One solution is to place a pan of warm water (like a loaf pan) in the bottom of the oven. Heat the oven to its lowest setting and then turn it off and let it cool to about 80 degrees (it should just feel warm, not hot, when you place your hand in it). Place the dough bowl in the oven until it rises.
HOW TO GIFT WRAP STOLLEN
On the day you are giving the gift:
- Dust the stollen very generously with powdered sugar and enclose it first in plastic wrap and then in clear cellophane. Don’t do this too far ahead, since the sugar tends to melt into the butter and doesn’t look as pretty.
- Seal with clear packing tape on the bottom and tie up with wide ribbon. Or wrap in plastic and then parchment or brown paper tied with baker’s twine.
WHAT TO SERVE WITH STOLLEN?
Stollen is really an all-purpose holiday treat. You could pull it out after a meal for a festive punctuation to supper when you don’t want something too sweet. Or serve it with a glass of bubbly for a Christmas Eve toast.
It’s also good with tea or coffee just about anytime you want a snack, and of course, you can serve it like we do in our house, with coffee on Christmas morning. Butter and jam, optional!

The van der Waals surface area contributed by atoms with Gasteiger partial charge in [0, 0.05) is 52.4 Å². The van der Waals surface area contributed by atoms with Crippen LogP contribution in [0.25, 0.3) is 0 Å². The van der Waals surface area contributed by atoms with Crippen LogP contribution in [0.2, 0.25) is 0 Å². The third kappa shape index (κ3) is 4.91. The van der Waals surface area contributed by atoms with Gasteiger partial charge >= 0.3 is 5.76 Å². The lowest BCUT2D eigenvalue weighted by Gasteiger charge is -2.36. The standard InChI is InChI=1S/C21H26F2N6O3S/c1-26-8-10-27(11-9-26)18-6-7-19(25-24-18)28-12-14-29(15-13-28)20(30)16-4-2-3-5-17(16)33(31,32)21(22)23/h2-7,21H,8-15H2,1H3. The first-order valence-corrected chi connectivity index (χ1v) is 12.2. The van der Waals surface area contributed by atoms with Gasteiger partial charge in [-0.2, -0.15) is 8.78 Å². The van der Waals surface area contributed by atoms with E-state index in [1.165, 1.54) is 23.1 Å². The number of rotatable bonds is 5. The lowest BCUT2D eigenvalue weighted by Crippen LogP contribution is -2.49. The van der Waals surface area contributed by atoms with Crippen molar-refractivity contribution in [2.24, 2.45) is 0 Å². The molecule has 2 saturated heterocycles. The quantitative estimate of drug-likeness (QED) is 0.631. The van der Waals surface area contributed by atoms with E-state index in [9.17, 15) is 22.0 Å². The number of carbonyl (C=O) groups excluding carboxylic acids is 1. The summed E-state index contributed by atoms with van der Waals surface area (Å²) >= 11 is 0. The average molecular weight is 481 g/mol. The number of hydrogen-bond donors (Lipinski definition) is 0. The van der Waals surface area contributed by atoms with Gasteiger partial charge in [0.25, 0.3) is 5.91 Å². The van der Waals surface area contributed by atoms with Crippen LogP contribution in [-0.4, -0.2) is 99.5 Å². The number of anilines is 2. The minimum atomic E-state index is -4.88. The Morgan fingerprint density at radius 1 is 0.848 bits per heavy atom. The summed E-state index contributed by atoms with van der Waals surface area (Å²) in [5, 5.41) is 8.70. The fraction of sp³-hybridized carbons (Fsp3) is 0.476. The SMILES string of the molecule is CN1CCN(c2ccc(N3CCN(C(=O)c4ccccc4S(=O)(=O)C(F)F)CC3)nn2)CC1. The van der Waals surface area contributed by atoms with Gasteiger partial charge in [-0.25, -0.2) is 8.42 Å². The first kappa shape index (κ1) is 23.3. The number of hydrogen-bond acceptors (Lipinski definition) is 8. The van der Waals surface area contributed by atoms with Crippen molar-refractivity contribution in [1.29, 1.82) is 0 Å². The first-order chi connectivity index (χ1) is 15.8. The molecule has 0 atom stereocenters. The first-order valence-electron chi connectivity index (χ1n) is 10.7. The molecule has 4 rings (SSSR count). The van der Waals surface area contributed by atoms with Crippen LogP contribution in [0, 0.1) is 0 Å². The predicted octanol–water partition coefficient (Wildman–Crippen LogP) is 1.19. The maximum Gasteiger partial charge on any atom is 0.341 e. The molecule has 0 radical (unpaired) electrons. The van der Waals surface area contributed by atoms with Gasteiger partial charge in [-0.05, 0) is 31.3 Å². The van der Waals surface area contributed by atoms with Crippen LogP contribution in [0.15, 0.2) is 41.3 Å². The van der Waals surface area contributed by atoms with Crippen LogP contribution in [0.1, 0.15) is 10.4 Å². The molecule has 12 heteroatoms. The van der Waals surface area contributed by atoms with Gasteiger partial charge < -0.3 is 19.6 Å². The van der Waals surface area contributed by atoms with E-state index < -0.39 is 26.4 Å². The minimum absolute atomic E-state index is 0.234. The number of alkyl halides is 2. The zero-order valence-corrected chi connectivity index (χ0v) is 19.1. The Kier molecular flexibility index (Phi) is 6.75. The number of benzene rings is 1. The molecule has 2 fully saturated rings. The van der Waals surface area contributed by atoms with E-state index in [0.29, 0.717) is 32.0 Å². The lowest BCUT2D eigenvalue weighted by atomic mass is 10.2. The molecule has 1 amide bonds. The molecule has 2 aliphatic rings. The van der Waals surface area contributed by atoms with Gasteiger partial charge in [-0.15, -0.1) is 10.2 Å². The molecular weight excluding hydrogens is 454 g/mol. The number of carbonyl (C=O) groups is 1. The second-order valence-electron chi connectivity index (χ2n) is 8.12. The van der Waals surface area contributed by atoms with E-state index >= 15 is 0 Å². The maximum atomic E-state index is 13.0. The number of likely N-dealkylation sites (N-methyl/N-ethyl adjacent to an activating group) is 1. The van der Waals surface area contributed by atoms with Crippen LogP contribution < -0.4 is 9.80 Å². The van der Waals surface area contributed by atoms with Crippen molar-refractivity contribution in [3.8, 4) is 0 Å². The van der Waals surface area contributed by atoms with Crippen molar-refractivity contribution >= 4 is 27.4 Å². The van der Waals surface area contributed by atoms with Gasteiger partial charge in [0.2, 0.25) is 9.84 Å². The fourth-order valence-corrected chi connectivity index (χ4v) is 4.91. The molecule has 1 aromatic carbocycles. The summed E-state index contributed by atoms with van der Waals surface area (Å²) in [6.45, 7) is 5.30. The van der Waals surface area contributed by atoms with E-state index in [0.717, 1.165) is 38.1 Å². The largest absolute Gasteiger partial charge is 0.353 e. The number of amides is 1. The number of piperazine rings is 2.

STORING AND FREEZING STOLLEN
When the stollen comes out of the oven, brush it while warm with melted butter and a coating of spiced-infused granulated sugar.
Once it is completely cool, wrap it well in plastic wrap and then in foil and let it cure for at least two days. If you are going to store it longer (up to two weeks), place the wrapped loaf in a tin or a plastic container. As the bread sits, the moisture from the fruit permeates the bread. Before serving, dust it generously with powdered sugar and slice it.
To freeze stollen, wrap in plastic, and then in foil, and freeze for up to three months. Defrost overnight on the countertop. Dust with confectioner’s sugar just before serving.
MORE GREAT HOLIDAY TREATS
- St. Lucia Saffron Buns
- Cranberry Orange Nut Bread
- Swedish Coffee Bread (Tea Ring)
- Cranberry Upside-Down Cake
- Our Favorite Holiday Fruitcake
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- Prep time: 30 minutes
- Cook time: 45 minutes
- Combined Rise time: 4 hours
- Yield: 4 (10-inch) loaves
For the fruit and nuts:
- 1/3 cup dark raisins
- 1/3 golden raisins
- 1/2 cup currants
- 1/2 cup diced candied orange peel, or apricots cut into 1/4-inch dice
- 2/3 cup dried cranberries, cherries or other tart dried fruit cut into 1/4-inch pieces
- 1 cup whole almonds, with or without skins
- 1/2 cup dark rum or brandy
- 1/4 cup orange juice
For the dough:
- 5 cups (600g) all-purpose flour, plus more as needed
- 2 1/4 teaspoons (1 packet) instant dry yeast
- 1 1/4 cups warm milk
- 1 teaspoon salt
- 1/2 teaspoon ground cardamom
- 1/4 teaspoon ground cloves
- 1/4 teaspoon ground nutmeg
- Finely grated zest of 1 lemon